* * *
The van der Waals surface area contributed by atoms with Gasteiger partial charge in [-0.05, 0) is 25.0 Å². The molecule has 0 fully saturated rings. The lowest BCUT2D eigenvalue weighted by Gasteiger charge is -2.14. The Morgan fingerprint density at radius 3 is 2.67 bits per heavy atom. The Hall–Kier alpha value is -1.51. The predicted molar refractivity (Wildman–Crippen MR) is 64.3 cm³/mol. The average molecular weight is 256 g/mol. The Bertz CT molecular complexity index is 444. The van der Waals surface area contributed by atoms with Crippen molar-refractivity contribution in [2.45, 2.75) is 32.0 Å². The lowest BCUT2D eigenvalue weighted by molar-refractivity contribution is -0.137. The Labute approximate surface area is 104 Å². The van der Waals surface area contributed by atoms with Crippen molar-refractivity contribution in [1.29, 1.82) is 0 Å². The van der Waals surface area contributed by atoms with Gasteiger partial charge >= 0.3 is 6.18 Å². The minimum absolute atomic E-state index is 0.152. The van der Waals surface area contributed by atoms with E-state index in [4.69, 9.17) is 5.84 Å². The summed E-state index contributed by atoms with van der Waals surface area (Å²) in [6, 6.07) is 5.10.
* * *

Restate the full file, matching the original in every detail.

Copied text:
The van der Waals surface area contributed by atoms with Gasteiger partial charge in [-0.05, 0) is 25.0 Å². The molecule has 0 fully saturated rings. The lowest BCUT2D eigenvalue weighted by Gasteiger charge is -2.14. The Morgan fingerprint density at radius 3 is 2.67 bits per heavy atom. The Hall–Kier alpha value is -1.51. The predicted molar refractivity (Wildman–Crippen MR) is 64.3 cm³/mol. The average molecular weight is 256 g/mol. The Bertz CT molecular complexity index is 444. The van der Waals surface area contributed by atoms with Crippen molar-refractivity contribution in [2.45, 2.75) is 32.0 Å². The lowest BCUT2D eigenvalue weighted by molar-refractivity contribution is -0.137. The Labute approximate surface area is 104 Å². The van der Waals surface area contributed by atoms with Crippen molar-refractivity contribution in [1.29, 1.82) is 0 Å². The van der Waals surface area contributed by atoms with Gasteiger partial charge >= 0.3 is 6.18 Å². The minimum absolute atomic E-state index is 0.152. The van der Waals surface area contributed by atoms with E-state index in [4.69, 9.17) is 5.84 Å². The summed E-state index contributed by atoms with van der Waals surface area (Å²) in [6, 6.07) is 5.10.